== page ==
Harman Specialty Audio introduced the new Revel Performa 3 series of loudspeakers at the 2012 CES. Kevin Voecks, lead audio engineer in the design, was delighted at the increased performance of Performa 3 series, including the $4500/pair, three-way, F208 full-range floorstander and the $1750/pair M106 two-way bookshelf. The F208 replaces the more expensive, $7500 F32 Performa in the previous series.
Filed under
Robert Deutsch Posted: Jan 16, 2012 0 comments
MartinLogan is famous for speakers that use electrostatic drivers—full-range or in combination with dynamic woofers—but they have more recently broadened their offerings to include non-electrostatic models. According to MartinLogan's Peter Soderberg, their aim is to produce speakers that approach the sound of their electrostatic models, but at a lower price and easier to drive. He says that this has become possible with their version of the Heil tweeter (the original Oskar Heil patent having expired). He did a comparison for me between their top-of-the-line electrostatic CLX ($25,000/pair), supplemented by the Depth 1 subwoofer ($2000), and the new Motion 40 ($1995), which uses the Folded Motion (aka Heil) tweeter, in both cases driven by Anthem's new class-D amplifier, top-of-the-line Conrad-Johnson preamp, with a laptop as source. With Patricia Barber singing "Norwegian Wood," the tonal balance of these physically very different speakers was surprisingly similar. Peter Soderberg is pictured here with the CLX and the Motion 40, after what must have been an exceptionally amusing quip on my part.
Filed under
Jon Iverson Posted: Jan 16, 2012 0 comments
It's no secret that I love the Meridian Sooloos touchscreen interface for handling a large music collection. But the Sooloos iPad app and desktop application left a little to be desired in the ease-of-use department compared to the Control 15 17" touchscreen sold by the company. Neither app included the album cover art grid that is essential to the Sooloos' ease of use, and other features were hit and miss.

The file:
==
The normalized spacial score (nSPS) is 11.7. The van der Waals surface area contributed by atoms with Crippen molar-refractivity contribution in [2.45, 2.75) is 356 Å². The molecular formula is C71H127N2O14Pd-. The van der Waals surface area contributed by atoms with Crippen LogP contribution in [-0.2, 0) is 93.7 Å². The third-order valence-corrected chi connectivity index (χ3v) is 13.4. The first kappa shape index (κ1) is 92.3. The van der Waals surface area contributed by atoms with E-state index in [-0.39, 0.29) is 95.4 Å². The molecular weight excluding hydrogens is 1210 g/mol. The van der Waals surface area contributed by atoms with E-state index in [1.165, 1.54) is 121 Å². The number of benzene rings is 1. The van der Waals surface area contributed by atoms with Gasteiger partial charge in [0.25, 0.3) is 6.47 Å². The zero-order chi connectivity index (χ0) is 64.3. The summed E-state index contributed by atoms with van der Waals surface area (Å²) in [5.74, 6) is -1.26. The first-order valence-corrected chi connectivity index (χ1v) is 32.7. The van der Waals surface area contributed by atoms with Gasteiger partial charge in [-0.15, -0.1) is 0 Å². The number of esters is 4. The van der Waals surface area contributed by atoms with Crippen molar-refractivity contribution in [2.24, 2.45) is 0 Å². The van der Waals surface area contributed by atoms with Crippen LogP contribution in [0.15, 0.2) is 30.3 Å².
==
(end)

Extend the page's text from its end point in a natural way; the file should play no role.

Not any more. The new iPad app includes the album cover grid as well as almost all of the Focus and navigation features from the Control 15 touchscreen software. So all you need now is a Sooloos core somewhere in the network and an iPad or computer if you want the grid without Meridian's touchscreen. I couldn't see not having a Control 15 in the house, even though I use the iPad as a controller too, but I'm sure some folks would disagree.

Hand model Bob Stuart demonstrated the new cover grid, and it flowed rather smoothly as he browsed the collection. Should be available in the next month or so and is free (though only of use to Sooloos system users). I can't wait to get my hands on it and hope to do a follow-up to my original Sooloos review in the next few months.

Filed under
Robert Deutsch Posted: Jan 16, 2012 0 comments
Joseph Audio's Jeff Joseph is always a smiling, positive presence at CES and other shows, and always seems to have something new in his speaker line, even if "new" is defined as "finally in production." This describes the Perspective ($11,800/pair), making good sounds with relatively affordable Bel Canto equipment ($2995 digital receiver and CD3 transport). The tie Jeff is wearing has cartoon figures designed by Joshua Joseph, Jeff's 11-year-old son.
Filed under
Jon Iverson Posted: Jan 16, 2012 0 comments